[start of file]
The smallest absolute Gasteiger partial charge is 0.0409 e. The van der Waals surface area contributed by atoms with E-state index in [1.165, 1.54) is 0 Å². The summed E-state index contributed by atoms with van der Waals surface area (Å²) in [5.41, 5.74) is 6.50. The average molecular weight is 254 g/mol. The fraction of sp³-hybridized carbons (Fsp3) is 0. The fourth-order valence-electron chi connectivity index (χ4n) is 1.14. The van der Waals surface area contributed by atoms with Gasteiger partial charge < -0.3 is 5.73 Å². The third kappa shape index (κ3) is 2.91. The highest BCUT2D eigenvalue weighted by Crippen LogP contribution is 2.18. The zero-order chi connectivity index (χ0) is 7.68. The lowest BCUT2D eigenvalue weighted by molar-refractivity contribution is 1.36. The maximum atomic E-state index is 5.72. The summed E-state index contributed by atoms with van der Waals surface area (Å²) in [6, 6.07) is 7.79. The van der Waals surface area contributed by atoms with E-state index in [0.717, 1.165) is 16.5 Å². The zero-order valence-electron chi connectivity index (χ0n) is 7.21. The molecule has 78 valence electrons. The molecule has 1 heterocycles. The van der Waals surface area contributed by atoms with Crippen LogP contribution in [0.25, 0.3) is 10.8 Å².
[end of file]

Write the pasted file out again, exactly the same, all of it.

The smallest absolute Gasteiger partial charge is 0.0409 e. The van der Waals surface area contributed by atoms with E-state index in [1.165, 1.54) is 0 Å². The summed E-state index contributed by atoms with van der Waals surface area (Å²) in [5.41, 5.74) is 6.50. The average molecular weight is 254 g/mol. The fraction of sp³-hybridized carbons (Fsp3) is 0. The fourth-order valence-electron chi connectivity index (χ4n) is 1.14. The van der Waals surface area contributed by atoms with Gasteiger partial charge < -0.3 is 5.73 Å². The third kappa shape index (κ3) is 2.91. The highest BCUT2D eigenvalue weighted by Crippen LogP contribution is 2.18. The zero-order chi connectivity index (χ0) is 7.68. The lowest BCUT2D eigenvalue weighted by molar-refractivity contribution is 1.36. The maximum atomic E-state index is 5.72. The summed E-state index contributed by atoms with van der Waals surface area (Å²) in [6, 6.07) is 7.79. The van der Waals surface area contributed by atoms with E-state index in [0.717, 1.165) is 16.5 Å². The zero-order valence-electron chi connectivity index (χ0n) is 7.21. The molecule has 78 valence electrons. The molecule has 1 heterocycles. The van der Waals surface area contributed by atoms with Crippen LogP contribution in [0.25, 0.3) is 10.8 Å².